This Is Us

The Pain of the L.L. Bean Catalog

My aging parents have hijacked the simple pleasures.

Adeline Dimond
Human Parts
Published in
9 min readJul 24, 2022

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Photo by James Fitzgerald on Unsplash

It’s been a rough few weeks, shoved into a rough few years. I know everyone else has experienced the same dumpster fire world for years, and I know that wanting to throw myself off a cliff after two years of taking care of my elderly parents is overly dramatic, privileged, weak. But that’s where I’m at. I guess I’m also ending sentences with prepositions now, which tells you a lot.

My parents sort of planned for old-age, but not really. They bought long-term care insurance, paid off their house, and had a decent amount of savings, but they didn’t make any decisions. They just let themselves slowly decline, together, in a house that they let fall apart. When my father’s Parkinson’s got so bad that he was pushing himself around the house in a desk chair, they still made no decisions.

When I asked my mother how she let my father get so bad, so undignified, she looked at me coolly and said “he’s an adult.” I burst into tears and screamed something like “well then what is marriage for?” Then I went outside and threw up into the strawberry plants, holding on to the railing of the new wheelchair ramp I had installed in a panic. My father was passed out in a living room chair at the time, the mucous in his mouth showing, which made me throw up more.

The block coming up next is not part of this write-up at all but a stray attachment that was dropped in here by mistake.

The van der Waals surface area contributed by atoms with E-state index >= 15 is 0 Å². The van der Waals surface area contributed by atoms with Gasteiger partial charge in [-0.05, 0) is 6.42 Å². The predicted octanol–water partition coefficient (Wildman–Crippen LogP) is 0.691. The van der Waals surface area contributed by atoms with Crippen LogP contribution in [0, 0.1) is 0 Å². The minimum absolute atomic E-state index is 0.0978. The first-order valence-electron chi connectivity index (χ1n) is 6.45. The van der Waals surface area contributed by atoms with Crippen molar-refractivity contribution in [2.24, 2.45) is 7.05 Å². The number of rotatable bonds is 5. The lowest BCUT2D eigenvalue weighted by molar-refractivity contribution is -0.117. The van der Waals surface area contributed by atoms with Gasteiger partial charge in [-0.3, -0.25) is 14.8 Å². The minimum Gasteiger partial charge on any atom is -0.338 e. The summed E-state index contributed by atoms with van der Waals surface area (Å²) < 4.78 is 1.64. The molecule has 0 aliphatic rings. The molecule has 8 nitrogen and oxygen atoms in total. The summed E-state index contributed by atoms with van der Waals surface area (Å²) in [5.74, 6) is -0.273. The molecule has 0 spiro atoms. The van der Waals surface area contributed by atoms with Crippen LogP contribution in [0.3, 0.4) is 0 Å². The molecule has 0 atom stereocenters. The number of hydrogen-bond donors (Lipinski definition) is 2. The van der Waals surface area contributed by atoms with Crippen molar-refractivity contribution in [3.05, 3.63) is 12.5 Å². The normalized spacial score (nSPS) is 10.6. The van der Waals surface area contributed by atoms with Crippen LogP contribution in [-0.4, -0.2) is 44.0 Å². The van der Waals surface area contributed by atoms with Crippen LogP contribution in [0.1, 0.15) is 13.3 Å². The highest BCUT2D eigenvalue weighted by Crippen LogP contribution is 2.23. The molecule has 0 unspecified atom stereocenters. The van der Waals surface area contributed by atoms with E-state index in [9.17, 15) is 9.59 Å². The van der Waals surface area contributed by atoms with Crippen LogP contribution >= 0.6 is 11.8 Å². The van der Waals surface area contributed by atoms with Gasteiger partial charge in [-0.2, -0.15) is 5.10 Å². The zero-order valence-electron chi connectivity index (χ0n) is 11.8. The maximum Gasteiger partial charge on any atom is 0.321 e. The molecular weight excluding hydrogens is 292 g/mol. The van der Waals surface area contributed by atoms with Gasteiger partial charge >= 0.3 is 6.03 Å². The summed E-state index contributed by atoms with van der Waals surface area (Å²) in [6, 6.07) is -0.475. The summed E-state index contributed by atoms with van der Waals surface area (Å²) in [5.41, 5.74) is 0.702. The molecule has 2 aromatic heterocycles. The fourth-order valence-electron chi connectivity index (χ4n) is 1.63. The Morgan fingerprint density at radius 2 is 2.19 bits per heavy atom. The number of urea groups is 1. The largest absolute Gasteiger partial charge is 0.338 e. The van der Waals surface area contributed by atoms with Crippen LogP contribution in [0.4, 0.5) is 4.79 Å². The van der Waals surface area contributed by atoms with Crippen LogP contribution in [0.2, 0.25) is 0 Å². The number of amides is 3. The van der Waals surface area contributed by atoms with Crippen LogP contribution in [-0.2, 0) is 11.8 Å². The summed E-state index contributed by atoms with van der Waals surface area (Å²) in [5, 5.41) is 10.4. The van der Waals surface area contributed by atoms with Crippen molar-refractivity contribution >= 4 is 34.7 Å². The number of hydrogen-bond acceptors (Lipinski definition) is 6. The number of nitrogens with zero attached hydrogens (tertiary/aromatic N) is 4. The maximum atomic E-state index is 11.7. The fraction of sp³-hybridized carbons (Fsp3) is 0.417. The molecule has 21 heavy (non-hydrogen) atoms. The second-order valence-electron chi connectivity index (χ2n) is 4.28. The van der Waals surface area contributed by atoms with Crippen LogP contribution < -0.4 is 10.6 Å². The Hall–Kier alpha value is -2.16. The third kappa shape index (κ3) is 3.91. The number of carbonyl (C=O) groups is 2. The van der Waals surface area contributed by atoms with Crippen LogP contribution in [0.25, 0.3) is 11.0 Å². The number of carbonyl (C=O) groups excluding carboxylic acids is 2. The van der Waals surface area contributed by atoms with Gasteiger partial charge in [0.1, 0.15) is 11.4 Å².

I always intellectually knew that depressed people don’t mobilize, don’t make any decisions, and just let the world wash over them. But it wasn’t until I saw the descent of my parents, life-long, albeit undiagnosed, depressives (who were made for each other in that way), that I actually understood it. I don’t know what they would have done if I hadn’t stepped in, but I think about it all the time.

Would my dad be stuck in that armchair with swollen legs, snoring with his mouth open? Would my mother’s dementia get worse and worse until she lit the house on fire, because she couldn’t shuffle to the stove in time? Now I ask my father this question all the time. “You would be so fucked without me” I often say when I’m frustrated that I can’t find a password to an account (ask me about how banks refuse perfectly executed power of attorney documents), and he just says “that’s true.” Sometimes I have a…

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Adeline Dimond
Human Parts

Federal attorney, writing thought crimes on Medium. To connect: Adeline.Dimond@gmail.com